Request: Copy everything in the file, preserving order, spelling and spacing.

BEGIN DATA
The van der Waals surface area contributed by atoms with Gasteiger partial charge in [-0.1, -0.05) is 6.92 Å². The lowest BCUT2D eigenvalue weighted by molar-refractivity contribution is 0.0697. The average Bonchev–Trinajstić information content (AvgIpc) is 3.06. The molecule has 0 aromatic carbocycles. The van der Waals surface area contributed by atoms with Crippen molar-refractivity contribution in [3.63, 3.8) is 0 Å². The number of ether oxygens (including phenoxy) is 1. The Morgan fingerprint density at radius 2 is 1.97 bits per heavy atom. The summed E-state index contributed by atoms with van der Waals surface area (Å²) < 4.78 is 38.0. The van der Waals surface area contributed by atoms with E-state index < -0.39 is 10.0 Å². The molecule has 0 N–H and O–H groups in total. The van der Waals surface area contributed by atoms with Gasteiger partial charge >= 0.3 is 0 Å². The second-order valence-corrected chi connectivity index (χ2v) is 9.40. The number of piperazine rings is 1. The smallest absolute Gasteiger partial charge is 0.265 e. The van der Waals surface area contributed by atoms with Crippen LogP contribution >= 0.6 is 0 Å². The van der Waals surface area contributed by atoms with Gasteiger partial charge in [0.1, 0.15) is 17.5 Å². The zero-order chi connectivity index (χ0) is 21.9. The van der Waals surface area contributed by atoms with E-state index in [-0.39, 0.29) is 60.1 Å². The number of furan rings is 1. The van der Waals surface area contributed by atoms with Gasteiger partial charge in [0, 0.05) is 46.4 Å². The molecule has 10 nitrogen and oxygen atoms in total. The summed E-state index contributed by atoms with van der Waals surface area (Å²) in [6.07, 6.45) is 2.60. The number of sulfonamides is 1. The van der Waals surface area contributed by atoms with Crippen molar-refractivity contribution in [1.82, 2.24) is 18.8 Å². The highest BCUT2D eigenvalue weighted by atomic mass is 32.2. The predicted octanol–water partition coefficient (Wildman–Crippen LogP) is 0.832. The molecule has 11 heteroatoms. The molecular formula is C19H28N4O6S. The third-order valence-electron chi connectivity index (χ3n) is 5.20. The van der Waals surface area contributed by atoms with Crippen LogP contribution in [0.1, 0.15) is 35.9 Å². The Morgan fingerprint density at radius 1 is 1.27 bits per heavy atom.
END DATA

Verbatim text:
The van der Waals surface area contributed by atoms with Gasteiger partial charge in [-0.1, -0.05) is 6.92 Å². The lowest BCUT2D eigenvalue weighted by molar-refractivity contribution is 0.0697. The average Bonchev–Trinajstić information content (AvgIpc) is 3.06. The molecule has 0 aromatic carbocycles. The van der Waals surface area contributed by atoms with Crippen molar-refractivity contribution in [3.63, 3.8) is 0 Å². The number of ether oxygens (including phenoxy) is 1. The Morgan fingerprint density at radius 2 is 1.97 bits per heavy atom. The summed E-state index contributed by atoms with van der Waals surface area (Å²) < 4.78 is 38.0. The van der Waals surface area contributed by atoms with E-state index < -0.39 is 10.0 Å². The molecule has 0 N–H and O–H groups in total. The van der Waals surface area contributed by atoms with Gasteiger partial charge >= 0.3 is 0 Å². The second-order valence-corrected chi connectivity index (χ2v) is 9.40. The number of piperazine rings is 1. The smallest absolute Gasteiger partial charge is 0.265 e. The van der Waals surface area contributed by atoms with Crippen LogP contribution >= 0.6 is 0 Å². The van der Waals surface area contributed by atoms with Gasteiger partial charge in [0.1, 0.15) is 17.5 Å². The zero-order chi connectivity index (χ0) is 21.9. The van der Waals surface area contributed by atoms with E-state index in [-0.39, 0.29) is 60.1 Å². The number of furan rings is 1. The van der Waals surface area contributed by atoms with Gasteiger partial charge in [0, 0.05) is 46.4 Å². The molecule has 10 nitrogen and oxygen atoms in total. The summed E-state index contributed by atoms with van der Waals surface area (Å²) in [6.07, 6.45) is 2.60. The number of sulfonamides is 1. The van der Waals surface area contributed by atoms with Crippen molar-refractivity contribution in [1.82, 2.24) is 18.8 Å². The highest BCUT2D eigenvalue weighted by atomic mass is 32.2. The predicted octanol–water partition coefficient (Wildman–Crippen LogP) is 0.832. The molecule has 11 heteroatoms. The molecular formula is C19H28N4O6S. The third-order valence-electron chi connectivity index (χ3n) is 5.20. The van der Waals surface area contributed by atoms with Crippen LogP contribution in [0.1, 0.15) is 35.9 Å². The Morgan fingerprint density at radius 1 is 1.27 bits per heavy atom.